"European galleries reopen
Last weekend, with its reopening of the European galleries, the Indianapolis Museum of Art welcomed back a few old friends: among them, its formidable collection of Neo-Impressionist works, said to be the most comprehensive in the U.S. Now, renowned works by Georges Seurat, Camille Pissarro and other big name Neos have broader confines in which to entrance viewers. But this doesn’t diminish the intimacy of the spaces that mark the “new and improved” galleries. Last week’s media opening allowed for a generous (and uncrowded) viewing of the galleries’ reinstallation, including, of course, additional space for hanging ever more work and more special exhibitions.
Years before the IMA was even thinking about the major overhaul it has now officially completed, I experienced an evolving partiality to the European galleries. In my mind, a few well-selected works of art can be more rewarding than a plethora of them. On the other hand, with more space, the IMA can strut its stuff in a way it couldn’t before. Its renowned collection of the School of Pont-Aven, a collection of paintings by Paul Gauguin and his followers in late-19th century Pont-Aven, France, now has a permanent place to hang — and this one does it justice.
The gallery’s gold-tinged mustard walls play upon the lights and subdued tones of the Pont-Aven painters whose hints at abstraction involved a quilt-like palette of subtle tones and textures that are at once fiery and alive. And this collection is another star among the IMA firmament: Acquired from the Samuel Josefowitz Collection, these are considered the strongest such works in the country.
Nearby in the modernist gallery, IMA senior curator Ellen Lee has displayed other familiar museum favorites — works by Chagall, di Chirico, Picasso and others hang alongside borrowed and new works: among these, two paintings by Wassily Kandinsky (one characteristically presaging minimalism and the other reflective of an earlier, still somewhat figurative sensibility). Gems such as these are enhanced by a temporary exhibition in a new rotating gallery: Prints from Paris: Vollard Editions, including works by Picasso, Vuillard, Chagall, Merisot, Gauguin, Cezanne and others.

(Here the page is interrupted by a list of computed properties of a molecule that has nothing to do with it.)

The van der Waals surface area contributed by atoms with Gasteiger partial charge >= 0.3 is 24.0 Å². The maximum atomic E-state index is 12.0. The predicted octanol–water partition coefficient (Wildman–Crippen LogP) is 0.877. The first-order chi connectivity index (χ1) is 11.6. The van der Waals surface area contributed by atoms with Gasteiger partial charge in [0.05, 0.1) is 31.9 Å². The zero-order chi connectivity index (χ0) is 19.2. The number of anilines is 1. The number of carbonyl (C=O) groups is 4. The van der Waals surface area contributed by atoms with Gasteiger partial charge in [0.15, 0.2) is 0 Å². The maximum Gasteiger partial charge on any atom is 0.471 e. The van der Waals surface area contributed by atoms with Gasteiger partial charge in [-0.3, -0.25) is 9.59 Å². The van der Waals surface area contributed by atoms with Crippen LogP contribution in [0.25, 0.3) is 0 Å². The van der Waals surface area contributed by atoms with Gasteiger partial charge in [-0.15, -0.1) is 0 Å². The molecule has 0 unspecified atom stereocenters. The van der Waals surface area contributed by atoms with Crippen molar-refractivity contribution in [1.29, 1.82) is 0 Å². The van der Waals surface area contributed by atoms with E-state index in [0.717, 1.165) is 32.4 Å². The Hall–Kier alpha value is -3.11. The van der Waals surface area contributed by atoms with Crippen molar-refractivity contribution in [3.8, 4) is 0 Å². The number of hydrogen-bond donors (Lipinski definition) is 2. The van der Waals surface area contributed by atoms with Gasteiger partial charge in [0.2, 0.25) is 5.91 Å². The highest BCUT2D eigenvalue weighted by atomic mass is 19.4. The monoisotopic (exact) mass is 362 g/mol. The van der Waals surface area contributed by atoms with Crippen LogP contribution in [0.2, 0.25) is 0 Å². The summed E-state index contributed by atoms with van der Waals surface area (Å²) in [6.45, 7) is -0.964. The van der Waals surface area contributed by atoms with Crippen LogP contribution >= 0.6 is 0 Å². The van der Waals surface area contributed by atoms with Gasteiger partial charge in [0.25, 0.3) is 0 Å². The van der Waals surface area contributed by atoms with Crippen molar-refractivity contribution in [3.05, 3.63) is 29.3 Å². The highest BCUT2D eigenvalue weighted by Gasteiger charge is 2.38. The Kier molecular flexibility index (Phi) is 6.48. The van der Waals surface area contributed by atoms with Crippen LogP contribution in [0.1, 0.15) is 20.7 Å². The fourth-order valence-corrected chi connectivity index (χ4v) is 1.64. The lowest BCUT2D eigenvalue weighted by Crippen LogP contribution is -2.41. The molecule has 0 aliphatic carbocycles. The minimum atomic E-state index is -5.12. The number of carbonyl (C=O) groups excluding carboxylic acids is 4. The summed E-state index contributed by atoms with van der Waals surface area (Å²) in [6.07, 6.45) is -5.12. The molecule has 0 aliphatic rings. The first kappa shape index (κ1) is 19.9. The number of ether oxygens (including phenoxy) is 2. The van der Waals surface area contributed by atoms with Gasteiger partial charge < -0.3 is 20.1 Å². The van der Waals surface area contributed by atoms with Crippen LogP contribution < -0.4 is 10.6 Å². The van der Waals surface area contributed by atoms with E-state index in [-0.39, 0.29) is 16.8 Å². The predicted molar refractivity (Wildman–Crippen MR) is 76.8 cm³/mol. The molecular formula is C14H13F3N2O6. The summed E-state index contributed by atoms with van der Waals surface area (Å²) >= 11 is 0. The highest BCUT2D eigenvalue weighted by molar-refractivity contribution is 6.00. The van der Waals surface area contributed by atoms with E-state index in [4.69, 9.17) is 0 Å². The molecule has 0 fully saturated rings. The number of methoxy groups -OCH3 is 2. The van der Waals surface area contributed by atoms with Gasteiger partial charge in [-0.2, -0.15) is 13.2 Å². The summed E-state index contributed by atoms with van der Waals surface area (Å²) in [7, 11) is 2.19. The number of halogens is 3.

These are by no means the only highlights. The existing and added spaces offer a more instructive bent with more explanatory text, reflecting a larger trend in museums (if you’ve ever wondered how porcelain is made, you’ll find a lengthy description in the decorative arts galleries, incidentally painted powder blue).
Among the existing spaces reopened in all their former glory, the J.M.W. Turner collection, another of the museum’s strengths, remains largely untouched. And then there’s that Rembrandt, an IMA signature, now hanging above the fireplace in the Clowes Pavilion. A final mention must go to the stunning “Heroic Torso” (100-25 B.C.), a marble wonder among the museum’s small but lovely collection of Greek and Roman antiquities. I’ve made a new friend indeed.
Visit the new European galleries during regular gallery hours; beginning in January, admission is free. The IMA is located at 4000 Michigan Road, 317-923-1331 or www.ima-art.org.